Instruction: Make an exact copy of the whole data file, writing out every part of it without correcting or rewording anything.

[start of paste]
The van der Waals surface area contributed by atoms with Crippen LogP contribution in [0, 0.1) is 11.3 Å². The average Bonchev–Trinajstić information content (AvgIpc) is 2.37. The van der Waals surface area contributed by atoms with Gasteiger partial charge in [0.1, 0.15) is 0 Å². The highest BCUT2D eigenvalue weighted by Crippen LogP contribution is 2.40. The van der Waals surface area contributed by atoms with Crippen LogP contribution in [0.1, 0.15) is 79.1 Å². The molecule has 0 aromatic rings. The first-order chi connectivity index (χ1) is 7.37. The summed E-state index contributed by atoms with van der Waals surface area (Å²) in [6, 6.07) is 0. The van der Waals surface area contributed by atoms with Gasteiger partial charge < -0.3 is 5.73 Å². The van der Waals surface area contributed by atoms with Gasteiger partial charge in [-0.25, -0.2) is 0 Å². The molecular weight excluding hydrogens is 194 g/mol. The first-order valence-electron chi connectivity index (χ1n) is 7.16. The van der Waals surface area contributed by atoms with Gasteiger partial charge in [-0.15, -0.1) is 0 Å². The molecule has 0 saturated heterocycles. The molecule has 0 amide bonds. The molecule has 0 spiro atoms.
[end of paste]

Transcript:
The van der Waals surface area contributed by atoms with Crippen LogP contribution in [0, 0.1) is 11.3 Å². The average Bonchev–Trinajstić information content (AvgIpc) is 2.37. The van der Waals surface area contributed by atoms with Gasteiger partial charge in [0.1, 0.15) is 0 Å². The highest BCUT2D eigenvalue weighted by Crippen LogP contribution is 2.40. The van der Waals surface area contributed by atoms with Crippen LogP contribution in [0.1, 0.15) is 79.1 Å². The molecule has 0 aromatic rings. The first-order chi connectivity index (χ1) is 7.37. The summed E-state index contributed by atoms with van der Waals surface area (Å²) in [6, 6.07) is 0. The van der Waals surface area contributed by atoms with Gasteiger partial charge < -0.3 is 5.73 Å². The van der Waals surface area contributed by atoms with Gasteiger partial charge in [-0.25, -0.2) is 0 Å². The molecular weight excluding hydrogens is 194 g/mol. The first-order valence-electron chi connectivity index (χ1n) is 7.16. The van der Waals surface area contributed by atoms with Gasteiger partial charge in [-0.15, -0.1) is 0 Å². The molecule has 0 saturated heterocycles. The molecule has 0 amide bonds. The molecule has 0 spiro atoms.